New Delhi: Not too long back, an anti-bacterial product was mostly understood to be a disinfectant liquid such as Dettol.
Then there were personal care products such as soaps, hand-washes and hand sanitisers. But the fear of bacteria didn’t stop there. Anti-bacterial refrigerators, air conditioners, toilet seats and even wall paint followed to launch a war against bacteria.
Now, there is an anti-bacterial LED bulb from Crompton, trying to comfort consumers with the bright idea and catch their attention through commercials during the World Cup cricket matches.
A random search for keyword ‘antibacterial’ on online shopping website Amazon.in will show 30,000 products spanning over 48 slides. The list of products ranges from shower cream, yoga socks, hand soap, dishwashing liquid, kitchen sponges, keyboard cleaner, under-garments to electrical bulbs.
So why are Indian consumers going crazy about anti-bacterial products? The answer is simple, said experts. They are scared of falling ill.
“Driven by the regular reports of outbreaks of infections or illness apart from the trend of being a health freak, companies have been using ‘health’ as one of the top marketing tools since last decade,” said Arvind Singhal, chairman at retail consultancy Technopak Advisors.
Singhal cited the example of home appliance makers who “have no major differentiating factors in their products” and generally “use health angles to make their products stand apart from the clutter, such as anti-microbial refrigerators or anti-bacterial air conditioners”.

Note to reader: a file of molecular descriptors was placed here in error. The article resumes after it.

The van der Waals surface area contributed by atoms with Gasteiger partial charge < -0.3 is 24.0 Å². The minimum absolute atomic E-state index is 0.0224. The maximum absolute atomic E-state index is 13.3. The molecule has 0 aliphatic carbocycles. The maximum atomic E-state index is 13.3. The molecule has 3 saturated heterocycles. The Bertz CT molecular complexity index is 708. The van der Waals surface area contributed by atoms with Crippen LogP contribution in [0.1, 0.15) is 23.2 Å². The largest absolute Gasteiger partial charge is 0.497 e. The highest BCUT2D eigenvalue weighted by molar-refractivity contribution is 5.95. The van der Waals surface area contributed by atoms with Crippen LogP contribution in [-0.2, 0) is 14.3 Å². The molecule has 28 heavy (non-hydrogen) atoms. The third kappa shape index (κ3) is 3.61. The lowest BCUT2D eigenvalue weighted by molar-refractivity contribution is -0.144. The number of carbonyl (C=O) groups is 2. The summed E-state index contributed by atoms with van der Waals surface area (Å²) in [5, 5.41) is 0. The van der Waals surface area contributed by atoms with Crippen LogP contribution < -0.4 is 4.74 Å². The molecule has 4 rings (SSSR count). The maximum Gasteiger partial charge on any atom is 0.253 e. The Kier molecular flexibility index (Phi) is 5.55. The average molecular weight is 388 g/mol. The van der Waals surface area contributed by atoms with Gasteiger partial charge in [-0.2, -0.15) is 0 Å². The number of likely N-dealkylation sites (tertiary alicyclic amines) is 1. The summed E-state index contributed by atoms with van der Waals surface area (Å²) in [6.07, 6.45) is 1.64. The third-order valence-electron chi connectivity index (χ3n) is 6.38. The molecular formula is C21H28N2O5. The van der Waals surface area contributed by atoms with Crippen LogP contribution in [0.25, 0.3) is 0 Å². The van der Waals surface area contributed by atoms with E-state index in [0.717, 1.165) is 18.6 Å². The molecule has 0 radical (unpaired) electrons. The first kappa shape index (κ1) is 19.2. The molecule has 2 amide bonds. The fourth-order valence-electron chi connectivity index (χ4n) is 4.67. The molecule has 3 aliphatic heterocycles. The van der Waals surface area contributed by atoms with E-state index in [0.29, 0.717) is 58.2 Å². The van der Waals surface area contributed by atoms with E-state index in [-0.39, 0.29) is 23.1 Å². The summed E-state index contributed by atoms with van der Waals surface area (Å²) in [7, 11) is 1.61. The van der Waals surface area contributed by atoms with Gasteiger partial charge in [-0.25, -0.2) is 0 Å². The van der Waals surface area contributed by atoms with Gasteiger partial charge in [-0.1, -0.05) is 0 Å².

However, experts are still weighing the good, the bad and the ugly of these products, judging them primarily on two counts. First, do these products work? And if they do, is it healthy to stay in a germ-free environment?
The ‘technology’ on offer
These ‘anti-bacterial’ products usually claim to work on popular and proven technologies.
For instance, Asian Paints’ ‘Royale Health Shield Luxury Emulsion’ is an indoor paint that uses ‘Silver Ion Technology’ — it claims to kill 99 per cent of infection-causing bacteria within two hours of exposure to the painted surface. It also claims to reduce the possibility of respiratory infections and skin sensitisation.
According to ResearchGate, a networking platform for scientists and researchers to share papers, the technology uses ‘silver’ metal which is a very potent anti-microbial agent and has relatively low toxicity for human tissue cells.
The paint kills bacteria or viruses only when they come in contact with the walls.
But for all this, Asian Paints charges Rs 590 a litre as against Rs 147 for regular paints.
Similarly, Crompton’s LED bulb claims to kill microorganisms — such as aspergillus niger, bacillus cereus, escherichia coli, staphylococcus aureus — yeast, moulds and other wide spectra of harmful germs. The company says its bulbs emit light at a wavelength which kills these germs.
“It doesn’t contain any UV (ultraviolet) or IR (infrared) radiation hence it is completely safe for humans, pets and food items, and also gives you regular LED light,” said Rajesh Naik, lighting business head, Crompton Greaves Consumer Electricals.
The bulb is available at a premium of 25 per cent compared to a normal LED bulb.
Push by doctors’ lobby?
Technology is not the only thing, though, that these products come armed with. The country’s largest body for doctors, the Indian Medical Association, also stamps them as “safe to use”.
While the companies pay a fee to the IMA to seek its association with the brands and use its ‘stamp of approval’ in their marketing communication, former chiefs of the doctors’ lobby say it “doesn’t promote the product but only the technology”.